I started with the OG on the CR and then used the advanced documents that CrackVerbal provided for RC and CR which was really helpful. The CrackVerbal advanced documents are a gem- it’s brilliant work done by the CrackVerbal team and it’s done in such an organized manner. For SC, I used the Manhattan guide, advanced docs, 100 questions on SC and so on.
How did you go about with your application process?
I wrote the applications on my own and sent them to my friends and seniors who have already been to B-schools. They helped me with corrections and I asked them for advice on how to write a good application. I searched around online for applications from people who had backgrounds similar to mine. I formulated all of this into a strategy for my application process.
What were the colleges you applied to?
I applied to NUS, SMU, University of Hong Kong, Schulich, Simmons and Carnegie Mellon and got calls from Schulich, University of Rochester, University of Hong Kong and SMU.
What was your criteria for B-school selection?
I did not go for schools in the US because US is a very crowded market. Canada, when compared to US, is a worthy market that is still growing – the scope for the next 5- 10 years looks really bright. Also, the trade relation between Canada, India and Asian countries are really good. I targeted schools that had both the Asian as well as American mix.
What were your essays like?
There were a few common questions in all the essays like ‘Why MBA, where do you see yourself in the future’. Other questions were – ‘How do you differentiate Schulich from other universities?’ Carnegie Mellon asked- ‘What do you think you’re best at, why should we admit you?’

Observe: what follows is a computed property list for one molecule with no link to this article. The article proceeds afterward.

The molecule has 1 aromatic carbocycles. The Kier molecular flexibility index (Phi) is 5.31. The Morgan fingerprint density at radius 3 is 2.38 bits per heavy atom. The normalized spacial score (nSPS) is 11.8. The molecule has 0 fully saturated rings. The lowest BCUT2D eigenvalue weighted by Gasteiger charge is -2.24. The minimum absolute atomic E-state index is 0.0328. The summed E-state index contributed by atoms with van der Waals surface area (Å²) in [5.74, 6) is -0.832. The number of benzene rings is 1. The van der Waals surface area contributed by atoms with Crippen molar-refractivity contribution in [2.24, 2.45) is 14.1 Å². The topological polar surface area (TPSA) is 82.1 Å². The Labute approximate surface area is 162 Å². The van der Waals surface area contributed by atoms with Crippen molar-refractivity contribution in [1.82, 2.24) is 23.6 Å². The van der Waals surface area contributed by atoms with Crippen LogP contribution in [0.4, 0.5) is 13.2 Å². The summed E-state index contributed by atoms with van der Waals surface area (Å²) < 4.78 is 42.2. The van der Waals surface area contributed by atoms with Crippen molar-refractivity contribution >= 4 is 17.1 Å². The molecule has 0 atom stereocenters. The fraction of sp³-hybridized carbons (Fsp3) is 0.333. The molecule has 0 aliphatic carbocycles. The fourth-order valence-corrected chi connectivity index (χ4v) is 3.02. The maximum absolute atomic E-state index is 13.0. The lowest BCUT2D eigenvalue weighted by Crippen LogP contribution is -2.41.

I was very clear on why I wanted to do an MBA and also clear as to why one should take me in based on my experience. Those are things I already had in hand with me.
When you’re faced with the question ‘Why this school?”, you’ve got to do research on a particular school, look into their MBA year books and listen to student speak videos. I listened to these videos multiple times, picked points that matched my criteria and put them together for my essays.
How do you plan to finance your MBA?
I would take the student loan, around 8-10 lakh of collateral fee and finance the remaining from personal funds, including my savings.
How was your CrackVerbal experience?
It was really good. The teaching efforts and energy level were amazing. They really helped me towards my MBA journey.
Do you have any tips for MBA aspirants?
I believe there’s no one strategy to prepare for the GMAT because everyone is different and has their own strengths and weaknesses. The first step is to identify which section you’re weak in and then strategize accordingly. You need to practice 3-4 hours for 6 days a week consistently on all the sections – this accumulative approach will surely help.
When you’re walking into the exam hall, or at least a week before the exam, have a completely uncluttered mind – a mind completely free of doubts. Don’t stress about how much you’re going to score or what you’re going to do after the exam. Just relax and look at the exam like a playground where you’ll have to face bouncers and you have to make your way out. Go out, have fun and relax your mind.
The reason I didn’t score well the first time was because I was nervous and thinking about the score even before attempting the exam- these are some mistakes that people can avoid.
For applications, you cannot have a one-size-fits-all approach. You have got to do enough research about each school. You have to listen and talk to people to understand each school well.
Thanks a lot Saurav for the valuable insight. All the best with everything J